June-July Exhibitions at Mid City Galleries

By Phil Hutinet on June 29, 2015
Beth Hanson, Night Parrot, 2015, Screenprint with wax and oil pigment.  Courtesy Pleasant Plains Workshop.
Beth Hanson, Night Parrot, 2015, Screenprint with wax and oil pigment. Courtesy Pleasant Plains Workshop.


The Evolution of Human Form at Long View Gallery

Zachary Oxman‘s artistic career began in Florence, Italy where his reverence for figurative work led him to perfect his oeuvre and master the traditional process of bronze casting. By mid-career, while continuing to work in metal, Oxman transformed his human forms into vivid, colorful abstractions made of steel and best understood by the viewer when interacting face-to-face with the work. The interpersonal interaction, whereby the viewer gazes upon the work and whose body becomes a reflected image in the work, results in a figurative abstraction and, by extension, an evolution in the perception of the human figure. As such, the works in Optic Symphony, shown to the public for the very first time, seek, according to the artist, “to illuminate the complexities within all of us.” This subtle attraction between the viewer and the work will result in a type of seductive gaze leaving the audience insatiable for further interaction with Oxman’s work leading to a type of figurative transformation of the audience member.

Imagery from an Inconstant South at Hemphill

Artist William Christenberry examines the boundless stretches of Alabama’s backcountry through photographs, works on paper and silkscreens (a recent medium for the artist). His imagery labors to shed light on the complex incongruences of his home and of his past. His status as a native Alabaman provides him with the unique ability to seek out and find autochthonous cultural sites such as a clapboard church set amid a pine forest and a red dirt road. His visual exploration of rural Alabama also enables him to understand his southern identity as a paradox consisting of his homeland’s sense of timelessness on the one hand and the constant flux of the passage of time on the other. By examining his past, Christenberry understands his identity as one deeply rooted both in time and space leading him to arrive at the conclusion that, like the images of vine covered rural ruins which he has photographed so often, he too can be “perfectly flawed, because one can be no other way.”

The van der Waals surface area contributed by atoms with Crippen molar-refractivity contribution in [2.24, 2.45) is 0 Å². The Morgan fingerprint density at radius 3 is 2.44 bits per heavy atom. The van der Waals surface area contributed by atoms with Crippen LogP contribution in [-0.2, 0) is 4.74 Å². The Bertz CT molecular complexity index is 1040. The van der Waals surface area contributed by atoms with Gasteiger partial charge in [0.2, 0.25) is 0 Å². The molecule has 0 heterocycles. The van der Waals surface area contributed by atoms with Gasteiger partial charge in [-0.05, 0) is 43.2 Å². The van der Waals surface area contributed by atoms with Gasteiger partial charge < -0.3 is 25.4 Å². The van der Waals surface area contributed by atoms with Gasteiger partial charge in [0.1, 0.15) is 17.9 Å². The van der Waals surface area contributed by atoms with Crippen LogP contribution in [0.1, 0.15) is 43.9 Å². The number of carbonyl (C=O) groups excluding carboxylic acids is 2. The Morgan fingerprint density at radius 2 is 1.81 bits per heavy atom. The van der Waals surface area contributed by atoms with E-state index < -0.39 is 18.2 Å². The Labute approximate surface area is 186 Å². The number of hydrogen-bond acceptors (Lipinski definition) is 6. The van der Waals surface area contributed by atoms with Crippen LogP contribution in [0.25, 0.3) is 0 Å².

Re-adaptation of Ecology at PPW

A resident of Pleasant Plains Workshop, artist and Corcoran graduate Beth Hansen employs printing and mixed media sculpture as her primary mediums. In Natural Selection, Hansen seeks to understand the relationship between various animals in the natural ecology. Specifically, she examines the relationship between two extremes—on the one hand, she examines endangered species that dwell in such scant numbers that they are actually known, and, the other extreme, animals that are so great in number that they form the ecology of certain areas. Through her specialization in mixed media prints and sculptures, fabric patterns and newspaper clippings, Hansen will seek to compare these extreme ecologies with human beings as a reflection not only of where we originate as a species but what we’ve become or will become as result of our adaption to specialized ecologies.
1234 Ninth Street NW, Washington, DC 20001
202.232.4788 | www.longviewgallerydc.com
Through July 12
Optic Symphony: Movements in Steel by Zachary Oxman

1515 14th Street NW
Washington, DC 20005
202.234.5601 | www.hemphillfinearts.com
Through August 1
William Christenberry

2608 Georgia Avenue NW
Through July 11
Natural Selections by Beth Hansen